Maybe Sammy bar review

The 1950s Vegas vibes are strong at Maybe Sammy in The Rocks.
The 1950s Vegas vibes are strong at Maybe Sammy in The Rocks. Photo: James Brickwood

115 Harrington St The Rocks, NSW 2000

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Opening hours Tue-Sun 4.30pm-1am
Features Bar, Romance-first date
Payments eftpos, AMEX, Visa, Mastercard
Phone 02 9241 4970

Boy, I love eating cheesecake at a bar. Especially if there's jazz and a tiny fork involved; even better if there's strong coffee and whisky. Total Rat Pack blarney, sure, but I'm a mad Sinatra fan and find it's the best way to channel the cheesecake-loving Chairman that doesn't involve a fedora.

Maybe Sammy opened in a low-key part of The Rocks in January and the boozer is my new favourite place to eat cheesecake. (Apologies to Pasticceria Papa.) The 1950s Vegas vibes are strong with this one, facilitated by pink velvet banquettes, gold palm trees and brass fittings. A porcelain flamingo watches over the marble bar and staff possess the kind of haircuts that signal they're serious about swizzling.

My detective skills tell me co-owners Stefano Catino, Vince Lombardo and Andrea Gualdi are big Rat Pack fans, too. Evidence includes 1) A photograph of Sammy Davis jnr above the bar. 2) A cocktail named after Sammy Davis jnr. 3) A venue named after Sammy Davis jnr.

A single-serve puck of ricotta and pear cheesecake from Pari Pasticceria.
A single-serve puck of ricotta and pear cheesecake from Pari Pasticceria. Photo: James Brickwood

The trio also helms Maybe Frank (there's a theme here) with locations in Surry Hills and Randwick. Gualdi's cocktails are as integral to Maybe Frank's success as its blistered pizza, and Sammy provides a bigger canvas for the all-round nice guy to hone his craft. This means balloons and magic tricks, because why not?

But, let's talk more about that coffee and cake first.

A single-serve puck of ricotta and pear cheesecake ($12) is supplied by Pari Pasticceria in Concord. It's not too dense and not too light, with a nutty sponge base and soft punch of cinnamon. It's perfect with a pour of Grappa Nonino ($19) or house-roasted double espresso ($4) made with Gelana Abaya beans out of Ethiopia. The coffee menu created by Martin Hudak (formerly of The Savoy, London) also features a corretto ($8), mixing espresso and grappa, but I restrain myself to keep bean and grape separate.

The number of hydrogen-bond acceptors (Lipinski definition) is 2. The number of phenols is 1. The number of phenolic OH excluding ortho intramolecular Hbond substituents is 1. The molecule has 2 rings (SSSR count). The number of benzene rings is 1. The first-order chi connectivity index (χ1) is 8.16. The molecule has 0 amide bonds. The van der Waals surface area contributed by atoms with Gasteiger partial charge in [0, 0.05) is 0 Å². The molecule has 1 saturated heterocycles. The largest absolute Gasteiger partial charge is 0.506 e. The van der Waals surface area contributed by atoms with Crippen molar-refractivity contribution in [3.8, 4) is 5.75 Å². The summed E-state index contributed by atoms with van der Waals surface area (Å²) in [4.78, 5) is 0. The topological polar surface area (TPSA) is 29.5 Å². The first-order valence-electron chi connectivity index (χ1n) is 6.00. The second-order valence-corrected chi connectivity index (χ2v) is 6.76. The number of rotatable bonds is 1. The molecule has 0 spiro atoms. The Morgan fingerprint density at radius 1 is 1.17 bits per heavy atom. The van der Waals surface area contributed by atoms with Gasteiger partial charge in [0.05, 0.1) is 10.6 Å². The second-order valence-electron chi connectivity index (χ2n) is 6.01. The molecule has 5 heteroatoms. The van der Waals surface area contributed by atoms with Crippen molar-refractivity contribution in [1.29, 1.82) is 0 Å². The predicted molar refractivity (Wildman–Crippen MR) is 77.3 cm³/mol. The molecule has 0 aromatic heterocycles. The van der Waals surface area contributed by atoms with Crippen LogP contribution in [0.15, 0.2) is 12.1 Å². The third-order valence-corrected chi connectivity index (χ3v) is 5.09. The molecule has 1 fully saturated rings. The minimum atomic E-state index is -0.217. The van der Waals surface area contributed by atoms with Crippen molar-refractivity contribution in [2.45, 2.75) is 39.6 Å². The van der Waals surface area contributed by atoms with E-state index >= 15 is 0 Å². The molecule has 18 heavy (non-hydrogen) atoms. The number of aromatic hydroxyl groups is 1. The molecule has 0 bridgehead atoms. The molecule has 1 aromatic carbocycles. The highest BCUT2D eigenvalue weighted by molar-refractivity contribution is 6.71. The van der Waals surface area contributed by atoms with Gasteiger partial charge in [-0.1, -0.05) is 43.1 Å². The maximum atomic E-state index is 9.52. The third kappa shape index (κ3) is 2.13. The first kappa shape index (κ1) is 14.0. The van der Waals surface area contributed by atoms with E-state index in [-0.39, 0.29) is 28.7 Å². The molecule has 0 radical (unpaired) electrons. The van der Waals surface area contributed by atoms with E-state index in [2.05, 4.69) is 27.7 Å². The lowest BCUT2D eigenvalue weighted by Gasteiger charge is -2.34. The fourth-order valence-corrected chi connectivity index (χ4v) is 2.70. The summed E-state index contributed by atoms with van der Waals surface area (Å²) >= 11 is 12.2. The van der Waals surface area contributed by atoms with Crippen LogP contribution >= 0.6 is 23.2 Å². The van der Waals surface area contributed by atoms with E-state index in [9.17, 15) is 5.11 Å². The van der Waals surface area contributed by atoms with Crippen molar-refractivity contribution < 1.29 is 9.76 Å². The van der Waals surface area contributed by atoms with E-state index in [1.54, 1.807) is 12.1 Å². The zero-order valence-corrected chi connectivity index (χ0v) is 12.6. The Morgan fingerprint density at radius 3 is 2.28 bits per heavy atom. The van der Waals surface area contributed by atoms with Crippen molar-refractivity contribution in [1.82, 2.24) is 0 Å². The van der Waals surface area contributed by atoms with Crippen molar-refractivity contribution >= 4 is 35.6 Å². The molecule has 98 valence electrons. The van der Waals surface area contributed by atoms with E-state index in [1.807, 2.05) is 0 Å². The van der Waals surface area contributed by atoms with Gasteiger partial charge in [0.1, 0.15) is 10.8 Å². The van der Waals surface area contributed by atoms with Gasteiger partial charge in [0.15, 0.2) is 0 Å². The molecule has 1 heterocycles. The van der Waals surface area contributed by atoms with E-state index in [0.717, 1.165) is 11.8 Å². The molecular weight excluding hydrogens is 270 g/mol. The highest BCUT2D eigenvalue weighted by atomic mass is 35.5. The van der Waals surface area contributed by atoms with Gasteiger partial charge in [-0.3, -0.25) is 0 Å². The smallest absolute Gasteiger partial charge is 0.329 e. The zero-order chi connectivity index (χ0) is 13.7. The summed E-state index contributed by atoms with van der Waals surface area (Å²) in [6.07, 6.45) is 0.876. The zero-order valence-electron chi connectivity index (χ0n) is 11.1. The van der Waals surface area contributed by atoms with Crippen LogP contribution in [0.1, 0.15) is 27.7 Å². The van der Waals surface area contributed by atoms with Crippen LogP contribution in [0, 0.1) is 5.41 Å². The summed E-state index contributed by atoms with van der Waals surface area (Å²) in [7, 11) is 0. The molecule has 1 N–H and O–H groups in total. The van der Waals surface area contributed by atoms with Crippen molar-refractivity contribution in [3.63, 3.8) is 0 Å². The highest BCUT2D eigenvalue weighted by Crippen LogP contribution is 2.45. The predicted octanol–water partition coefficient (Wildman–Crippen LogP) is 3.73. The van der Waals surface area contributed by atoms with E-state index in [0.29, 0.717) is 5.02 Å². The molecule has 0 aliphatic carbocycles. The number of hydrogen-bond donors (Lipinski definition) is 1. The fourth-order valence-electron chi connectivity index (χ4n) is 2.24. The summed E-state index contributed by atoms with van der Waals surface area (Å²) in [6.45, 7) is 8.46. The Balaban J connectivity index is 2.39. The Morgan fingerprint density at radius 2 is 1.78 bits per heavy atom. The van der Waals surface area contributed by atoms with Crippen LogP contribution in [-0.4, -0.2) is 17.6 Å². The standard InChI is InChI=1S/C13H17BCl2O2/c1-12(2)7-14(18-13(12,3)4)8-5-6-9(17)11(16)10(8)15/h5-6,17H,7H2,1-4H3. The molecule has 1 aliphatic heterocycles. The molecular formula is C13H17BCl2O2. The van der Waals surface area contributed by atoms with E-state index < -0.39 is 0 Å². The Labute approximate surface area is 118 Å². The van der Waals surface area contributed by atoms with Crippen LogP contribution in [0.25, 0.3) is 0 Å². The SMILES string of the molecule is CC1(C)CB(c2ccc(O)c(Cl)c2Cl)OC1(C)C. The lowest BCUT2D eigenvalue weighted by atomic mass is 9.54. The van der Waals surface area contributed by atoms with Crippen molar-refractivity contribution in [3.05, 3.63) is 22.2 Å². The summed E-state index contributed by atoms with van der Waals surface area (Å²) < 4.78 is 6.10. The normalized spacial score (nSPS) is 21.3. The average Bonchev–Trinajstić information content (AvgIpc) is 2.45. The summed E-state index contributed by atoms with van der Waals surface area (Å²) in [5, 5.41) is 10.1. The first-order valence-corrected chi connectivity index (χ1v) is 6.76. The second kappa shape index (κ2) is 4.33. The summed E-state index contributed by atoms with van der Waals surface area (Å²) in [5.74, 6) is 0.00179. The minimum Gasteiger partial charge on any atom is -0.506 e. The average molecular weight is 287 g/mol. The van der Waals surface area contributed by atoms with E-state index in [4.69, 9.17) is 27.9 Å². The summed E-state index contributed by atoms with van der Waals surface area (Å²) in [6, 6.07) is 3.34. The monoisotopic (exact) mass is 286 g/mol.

The New Frontier cocktail featuring Calle 23 blanco tequila, Derrumbes mezcal, fino sherry, apple and a pillow inflated ...
The New Frontier cocktail featuring Calle 23 blanco tequila, Derrumbes mezcal, fino sherry, apple and a pillow inflated with coffee aromas. Photo: Daniele Massacci

Gualdi knows how to restrain himself, too. Take the New Frontier cocktail ($24), named after the wild-west-themed gambling hall where Elvis Presley made his Vegas debut. A smack of apple lifts blanco tequila, Derrumbes mezcal and fino in a rocks glass just before Gualdi shivs a pillow inflated with coffee aromas in your face. It's the type of carry-on I usually loathe ("just the drink is fine, thanks") but mercifully the end result is just the drink. No ridiculous garnishes; no trying to use a light globe as a cocktail vessel.

There's a little parlour magic, which I won't spoil here, but order the $24 Circus Circus (rye, mint, poblano chilli and Martini Ambrato vermouth for an intense herbal finish) and you'll have a front row seat for the performance.

If gimmicks aren't your thing, best stick to the $10 pre-batched "minis" riffing on Rat Pack classics such as the Old Pal and Roulette. They're served in beautiful coupes with gun-barrel bowls and I am genuinely concerned for my liver should The Sammy still be on pour next visit – a heady Pall Mall remix starring Never Never gin, mint liqueur and vermouth, both sweet and dry.

"The Sammy" mini cocktail starring Never Never gin, mint liqueur and vermouth.
"The Sammy" mini cocktail starring Never Never gin, mint liqueur and vermouth. Photo: James Brickwood

The whisky selection should please any seasoned dram-spotter, however beer choice is curbed to a handful of Australian brews. A tin of tarty-sweet Colonial South West Sour ($11) is my pick of the bunch, while oysters ($4 each) are the right idea with Hermit Ram 2018 Sauvignon Blanc ($16/$78) from an approachable 50-bottle-strong wine list.

Food options are limited as Sammy's kitchen is without an oven or cooktop. This means snacks prepared straight from the fridge, such as a burrata top-knot dusted with dehydrated tomato and served with a crumble of hazelnuts and pumpernickel bread ($14). A creme fraiche-slathered bagel topped with sliced and diced pastrami ($12) is more substantial, but although both dishes are perfectly fine, you wouldn't want to make a dinner out of them. This is a house of thrilling cocktails that isn't trying to be a restaurant.

Kudos to Gualdi and company for injecting gin-fuelled pizazz into a pocket of Sydney that needed it. With all due respect to Pancakes on the Rocks, Maybe Sammy might be the most enjoyable venue to open in the precinct in decades. It's definitely the best joint for loosening a Windsor knot and letting your hair down for late-night dessert. Regrets, I've had a few, but they never involve ordering cheesecake. I wish the same could be said for mini martinis.

If you only drink one thing: The Sammy ($10).

If you only eat one thing: Ricotta and pear cheesecake ($12).